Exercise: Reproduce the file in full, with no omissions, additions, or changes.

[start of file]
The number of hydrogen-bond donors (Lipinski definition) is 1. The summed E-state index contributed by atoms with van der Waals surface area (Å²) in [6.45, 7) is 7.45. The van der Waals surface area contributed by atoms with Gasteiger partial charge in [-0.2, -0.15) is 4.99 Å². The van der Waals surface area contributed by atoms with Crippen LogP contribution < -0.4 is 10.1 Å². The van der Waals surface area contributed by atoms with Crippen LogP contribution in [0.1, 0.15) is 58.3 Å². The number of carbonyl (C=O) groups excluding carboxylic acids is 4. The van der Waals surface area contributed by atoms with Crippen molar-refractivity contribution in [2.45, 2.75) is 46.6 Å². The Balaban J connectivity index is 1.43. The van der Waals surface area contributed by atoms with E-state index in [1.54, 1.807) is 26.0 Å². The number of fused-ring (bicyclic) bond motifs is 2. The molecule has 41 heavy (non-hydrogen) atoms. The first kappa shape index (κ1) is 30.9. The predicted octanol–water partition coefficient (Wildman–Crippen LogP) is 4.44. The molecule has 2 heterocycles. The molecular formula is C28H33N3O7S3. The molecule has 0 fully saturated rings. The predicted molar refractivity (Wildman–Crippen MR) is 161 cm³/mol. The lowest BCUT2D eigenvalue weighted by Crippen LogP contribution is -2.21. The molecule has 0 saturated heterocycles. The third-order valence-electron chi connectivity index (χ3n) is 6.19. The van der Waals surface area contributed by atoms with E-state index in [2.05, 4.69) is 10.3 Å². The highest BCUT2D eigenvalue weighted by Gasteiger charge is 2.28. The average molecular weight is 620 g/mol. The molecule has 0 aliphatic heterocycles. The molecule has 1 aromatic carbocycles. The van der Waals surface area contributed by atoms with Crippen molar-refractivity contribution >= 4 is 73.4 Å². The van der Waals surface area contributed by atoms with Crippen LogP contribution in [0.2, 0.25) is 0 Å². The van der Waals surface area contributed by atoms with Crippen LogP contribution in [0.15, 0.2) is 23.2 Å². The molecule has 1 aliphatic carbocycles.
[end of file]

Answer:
The number of hydrogen-bond donors (Lipinski definition) is 1. The summed E-state index contributed by atoms with van der Waals surface area (Å²) in [6.45, 7) is 7.45. The van der Waals surface area contributed by atoms with Gasteiger partial charge in [-0.2, -0.15) is 4.99 Å². The van der Waals surface area contributed by atoms with Crippen LogP contribution < -0.4 is 10.1 Å². The van der Waals surface area contributed by atoms with Crippen LogP contribution in [0.1, 0.15) is 58.3 Å². The number of carbonyl (C=O) groups excluding carboxylic acids is 4. The van der Waals surface area contributed by atoms with Crippen molar-refractivity contribution in [2.45, 2.75) is 46.6 Å². The Balaban J connectivity index is 1.43. The van der Waals surface area contributed by atoms with E-state index in [1.54, 1.807) is 26.0 Å². The number of fused-ring (bicyclic) bond motifs is 2. The molecule has 41 heavy (non-hydrogen) atoms. The first kappa shape index (κ1) is 30.9. The predicted octanol–water partition coefficient (Wildman–Crippen LogP) is 4.44. The molecule has 2 heterocycles. The molecular formula is C28H33N3O7S3. The molecule has 0 fully saturated rings. The predicted molar refractivity (Wildman–Crippen MR) is 161 cm³/mol. The lowest BCUT2D eigenvalue weighted by Crippen LogP contribution is -2.21. The molecule has 0 saturated heterocycles. The third-order valence-electron chi connectivity index (χ3n) is 6.19. The van der Waals surface area contributed by atoms with E-state index in [2.05, 4.69) is 10.3 Å². The highest BCUT2D eigenvalue weighted by Gasteiger charge is 2.28. The average molecular weight is 620 g/mol. The molecule has 0 aliphatic heterocycles. The molecule has 1 aromatic carbocycles. The van der Waals surface area contributed by atoms with Crippen molar-refractivity contribution >= 4 is 73.4 Å². The van der Waals surface area contributed by atoms with Crippen LogP contribution in [0.2, 0.25) is 0 Å². The van der Waals surface area contributed by atoms with Crippen LogP contribution in [0.15, 0.2) is 23.2 Å². The molecule has 1 aliphatic carbocycles.